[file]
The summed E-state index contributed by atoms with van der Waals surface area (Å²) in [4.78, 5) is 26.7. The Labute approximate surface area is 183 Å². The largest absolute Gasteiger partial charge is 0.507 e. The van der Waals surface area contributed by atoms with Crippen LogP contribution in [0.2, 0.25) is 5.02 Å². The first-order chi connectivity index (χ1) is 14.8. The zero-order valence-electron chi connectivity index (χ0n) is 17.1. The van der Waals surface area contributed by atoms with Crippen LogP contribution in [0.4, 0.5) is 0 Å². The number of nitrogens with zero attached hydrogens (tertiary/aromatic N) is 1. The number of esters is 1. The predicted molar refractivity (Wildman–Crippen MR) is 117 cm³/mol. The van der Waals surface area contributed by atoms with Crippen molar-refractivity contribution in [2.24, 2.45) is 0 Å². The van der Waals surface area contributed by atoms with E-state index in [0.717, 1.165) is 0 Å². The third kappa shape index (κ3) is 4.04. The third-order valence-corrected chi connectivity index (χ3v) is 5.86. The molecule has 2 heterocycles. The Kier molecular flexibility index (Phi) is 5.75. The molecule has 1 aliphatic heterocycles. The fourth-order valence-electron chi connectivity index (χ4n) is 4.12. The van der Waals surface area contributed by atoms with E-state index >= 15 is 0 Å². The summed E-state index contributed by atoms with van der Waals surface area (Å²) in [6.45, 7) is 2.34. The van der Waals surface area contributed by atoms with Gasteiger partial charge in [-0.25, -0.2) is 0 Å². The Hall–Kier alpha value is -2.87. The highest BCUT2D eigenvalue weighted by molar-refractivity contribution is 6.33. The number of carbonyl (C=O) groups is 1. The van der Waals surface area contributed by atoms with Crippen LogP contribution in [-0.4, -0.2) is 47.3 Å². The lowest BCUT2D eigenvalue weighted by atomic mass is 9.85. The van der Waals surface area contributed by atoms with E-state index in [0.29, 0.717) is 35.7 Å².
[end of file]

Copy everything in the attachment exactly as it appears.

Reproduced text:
The summed E-state index contributed by atoms with van der Waals surface area (Å²) in [4.78, 5) is 26.7. The Labute approximate surface area is 183 Å². The largest absolute Gasteiger partial charge is 0.507 e. The van der Waals surface area contributed by atoms with Crippen LogP contribution in [0.2, 0.25) is 5.02 Å². The first-order chi connectivity index (χ1) is 14.8. The zero-order valence-electron chi connectivity index (χ0n) is 17.1. The van der Waals surface area contributed by atoms with Crippen LogP contribution in [0.4, 0.5) is 0 Å². The number of nitrogens with zero attached hydrogens (tertiary/aromatic N) is 1. The number of esters is 1. The predicted molar refractivity (Wildman–Crippen MR) is 117 cm³/mol. The van der Waals surface area contributed by atoms with Crippen molar-refractivity contribution in [2.24, 2.45) is 0 Å². The van der Waals surface area contributed by atoms with E-state index in [0.717, 1.165) is 0 Å². The third kappa shape index (κ3) is 4.04. The third-order valence-corrected chi connectivity index (χ3v) is 5.86. The molecule has 2 heterocycles. The Kier molecular flexibility index (Phi) is 5.75. The molecule has 1 aliphatic heterocycles. The fourth-order valence-electron chi connectivity index (χ4n) is 4.12. The van der Waals surface area contributed by atoms with E-state index >= 15 is 0 Å². The summed E-state index contributed by atoms with van der Waals surface area (Å²) in [6.45, 7) is 2.34. The van der Waals surface area contributed by atoms with Gasteiger partial charge in [-0.25, -0.2) is 0 Å². The Hall–Kier alpha value is -2.87. The highest BCUT2D eigenvalue weighted by molar-refractivity contribution is 6.33. The number of carbonyl (C=O) groups is 1. The van der Waals surface area contributed by atoms with Crippen LogP contribution in [-0.4, -0.2) is 47.3 Å². The lowest BCUT2D eigenvalue weighted by atomic mass is 9.85. The van der Waals surface area contributed by atoms with E-state index in [0.29, 0.717) is 35.7 Å².